New and improved wild oat spray on the market

The main news at Syngenta’s technical briefing this week was the introduction of Axial Pro to the market for 2019.

The new formulation of pinoxaden has improved efficacy, something that is essential in order to slow down the resistance of wild oats and other problem weeds to the chemistry.

Resistance to chemistry

AgriLand recently published results from research carried out by Ronan Byrne at Teagasc Oak Park who found that 55% of 36 sites sampled in Co. Wexford were resistant to Axial (pinoxaden), Falcon (propaquizafop), Foxtrot (fenoxaprop) and Stratos Ultra (cycloxydim).

8% of these samples were resistant to Axial (pinoxaden), while all of the Axial resistant populations were resistant to Foxtrot (fenoxaprop).

Correct rates essential

Using the correct rate is essential to prevent and slow down resistance. Robust rates will ensure good control and therefore reduce resistance build up.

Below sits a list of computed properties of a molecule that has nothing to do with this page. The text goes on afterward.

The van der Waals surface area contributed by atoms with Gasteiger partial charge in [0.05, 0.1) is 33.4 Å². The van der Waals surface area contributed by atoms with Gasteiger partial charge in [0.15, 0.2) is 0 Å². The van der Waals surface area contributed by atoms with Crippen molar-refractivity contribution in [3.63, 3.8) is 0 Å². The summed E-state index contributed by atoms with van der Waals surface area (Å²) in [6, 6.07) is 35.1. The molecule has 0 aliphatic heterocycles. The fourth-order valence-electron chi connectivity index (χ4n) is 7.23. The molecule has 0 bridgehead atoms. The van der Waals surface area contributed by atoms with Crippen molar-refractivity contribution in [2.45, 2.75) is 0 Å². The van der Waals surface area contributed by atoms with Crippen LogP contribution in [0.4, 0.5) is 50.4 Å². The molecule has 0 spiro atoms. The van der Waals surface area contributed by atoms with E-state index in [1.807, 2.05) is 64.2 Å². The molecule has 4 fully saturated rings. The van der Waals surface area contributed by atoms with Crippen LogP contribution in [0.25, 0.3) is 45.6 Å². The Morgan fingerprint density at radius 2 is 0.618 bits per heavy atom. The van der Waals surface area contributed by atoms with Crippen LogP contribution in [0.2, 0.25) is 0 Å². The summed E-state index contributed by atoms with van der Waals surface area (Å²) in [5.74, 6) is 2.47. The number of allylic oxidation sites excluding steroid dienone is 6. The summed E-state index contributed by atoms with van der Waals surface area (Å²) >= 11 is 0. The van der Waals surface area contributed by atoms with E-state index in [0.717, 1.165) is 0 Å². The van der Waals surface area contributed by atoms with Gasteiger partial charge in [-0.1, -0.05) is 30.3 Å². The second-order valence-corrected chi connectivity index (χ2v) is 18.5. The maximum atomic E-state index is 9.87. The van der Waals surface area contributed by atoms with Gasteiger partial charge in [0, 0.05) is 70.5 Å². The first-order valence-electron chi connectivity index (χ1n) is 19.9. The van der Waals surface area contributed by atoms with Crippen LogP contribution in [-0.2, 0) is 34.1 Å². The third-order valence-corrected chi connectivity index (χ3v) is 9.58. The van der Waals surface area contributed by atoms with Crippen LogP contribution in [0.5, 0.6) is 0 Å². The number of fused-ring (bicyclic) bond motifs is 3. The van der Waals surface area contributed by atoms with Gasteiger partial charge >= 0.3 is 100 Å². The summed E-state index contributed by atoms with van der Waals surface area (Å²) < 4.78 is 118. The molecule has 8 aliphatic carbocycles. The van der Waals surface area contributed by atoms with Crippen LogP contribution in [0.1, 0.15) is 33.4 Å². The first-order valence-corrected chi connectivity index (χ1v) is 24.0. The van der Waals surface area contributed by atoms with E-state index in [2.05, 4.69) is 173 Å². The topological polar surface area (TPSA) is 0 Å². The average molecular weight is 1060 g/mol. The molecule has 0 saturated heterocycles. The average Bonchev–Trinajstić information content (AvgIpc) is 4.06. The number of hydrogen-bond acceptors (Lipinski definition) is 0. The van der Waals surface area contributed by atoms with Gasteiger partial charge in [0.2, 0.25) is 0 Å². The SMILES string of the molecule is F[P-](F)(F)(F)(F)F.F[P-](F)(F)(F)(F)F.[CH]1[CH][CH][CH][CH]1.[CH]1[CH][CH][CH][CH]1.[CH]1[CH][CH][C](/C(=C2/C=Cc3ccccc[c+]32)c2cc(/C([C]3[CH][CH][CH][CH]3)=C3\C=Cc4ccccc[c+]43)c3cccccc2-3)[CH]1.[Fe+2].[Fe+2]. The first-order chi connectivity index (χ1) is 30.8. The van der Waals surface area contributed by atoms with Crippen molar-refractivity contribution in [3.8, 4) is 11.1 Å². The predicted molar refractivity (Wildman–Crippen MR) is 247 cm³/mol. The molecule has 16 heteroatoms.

The new product contains a built in wetter – taking away the need for the use of Adigor (an adjuvant) in most cases.

Rates

Where weeds are small a rate of 0.4L/ha can be used. However, Adigor at 0.5% of the spray volume should be added to the tank when using this low rate.

Overwintered wild oats will need a stronger dose – 0.82L/ha; Adigor is not necessary at this rate.

Ryegrass contol is successful on smaller weeds at 0.6L/ha. However, the full label rate of 0.82L/ha should be used on larger weeds – exceeding GS22.

Axial Pro also provides effective control on awned canary grass, loose silky bent grass, rough-stalked meadow-grass and onion couch grass.

Awned canary grass is a growing problem in Irish tillage fields; a rate of 0.6L/ha is recommended for its control.

It should be noted that where Axial Pro is being applied with broad-leaved herbicides the full label rate should be used – 0.82L/ha.

CLASSIFIED ADVERTS